8

In an effort to better understand and learn law, I'd like to ask where certain concepts or laws came from. For example;

  • Where did common law come from?
  • Was there a previous legal template the "Declaration of Independence" used when drafted?
  • What is maritime law and where did it come from?
  • What is the legal concept of "mens rea"?

I feel like my last two example are probably OK. But the first two seem more like historical questions rather than the practice of law itself. Would those type of questions be a good fit for here?

9

Factual questions about history of law are also on topic. A question like "Why did they X in the 12th century" is probably not good because there is often no way to know why the king acted as he did, if the king doesn't blog. Questions that encourage people to invent reasons are bad, but asking "What was the Hittite punishment for assault on a slave?" is a simple factual one.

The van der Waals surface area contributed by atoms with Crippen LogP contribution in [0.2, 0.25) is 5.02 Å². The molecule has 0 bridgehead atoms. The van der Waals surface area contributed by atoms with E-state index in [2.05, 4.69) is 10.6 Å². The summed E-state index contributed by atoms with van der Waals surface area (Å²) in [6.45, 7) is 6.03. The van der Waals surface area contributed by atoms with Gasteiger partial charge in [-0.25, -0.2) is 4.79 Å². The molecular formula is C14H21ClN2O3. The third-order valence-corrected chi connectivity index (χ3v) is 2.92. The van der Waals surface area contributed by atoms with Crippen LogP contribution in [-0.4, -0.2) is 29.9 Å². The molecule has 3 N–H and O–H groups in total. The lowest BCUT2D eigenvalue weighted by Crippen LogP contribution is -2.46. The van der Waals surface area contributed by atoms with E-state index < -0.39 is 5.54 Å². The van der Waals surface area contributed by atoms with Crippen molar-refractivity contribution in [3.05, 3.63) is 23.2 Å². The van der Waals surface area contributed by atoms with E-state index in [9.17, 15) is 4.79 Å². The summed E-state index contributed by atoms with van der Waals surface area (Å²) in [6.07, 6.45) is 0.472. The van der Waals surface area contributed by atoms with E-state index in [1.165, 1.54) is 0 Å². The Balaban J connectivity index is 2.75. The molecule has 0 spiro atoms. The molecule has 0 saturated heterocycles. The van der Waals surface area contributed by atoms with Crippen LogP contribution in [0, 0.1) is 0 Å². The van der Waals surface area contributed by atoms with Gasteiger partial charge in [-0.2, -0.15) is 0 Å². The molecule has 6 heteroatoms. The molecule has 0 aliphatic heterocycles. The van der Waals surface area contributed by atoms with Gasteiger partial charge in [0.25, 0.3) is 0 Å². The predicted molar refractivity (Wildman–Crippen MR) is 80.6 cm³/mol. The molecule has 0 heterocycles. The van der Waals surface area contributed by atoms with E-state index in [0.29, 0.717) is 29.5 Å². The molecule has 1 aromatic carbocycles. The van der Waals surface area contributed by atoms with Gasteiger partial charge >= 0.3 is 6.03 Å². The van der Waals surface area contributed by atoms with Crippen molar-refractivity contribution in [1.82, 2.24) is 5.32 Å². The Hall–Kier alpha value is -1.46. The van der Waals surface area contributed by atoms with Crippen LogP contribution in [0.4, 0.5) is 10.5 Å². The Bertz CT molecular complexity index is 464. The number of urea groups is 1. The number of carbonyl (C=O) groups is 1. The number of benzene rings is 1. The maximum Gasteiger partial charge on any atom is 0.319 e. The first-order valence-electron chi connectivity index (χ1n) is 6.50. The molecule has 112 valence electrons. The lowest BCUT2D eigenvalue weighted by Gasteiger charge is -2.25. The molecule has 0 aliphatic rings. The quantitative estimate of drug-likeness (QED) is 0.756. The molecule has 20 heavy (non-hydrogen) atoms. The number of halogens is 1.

4

I think this is more than appropriate - it should be encouraged.

Take for example common law, which you have noted in your first bullet point. The Employment Relations Act 2000 in New Zealand requires parties to an employment relationship to act in good faith. It lists a few requirements that are included in good faith - but do not limit it. To understand the full requirements of this legislative provision for good faith, you would need to look at the good faith principle in the common law, and before that its development in courts of equity - which of course leads to questions about the combination of common law and equity.

-1

I believe they are on topic, however, ask them and we'll find out, won't we?

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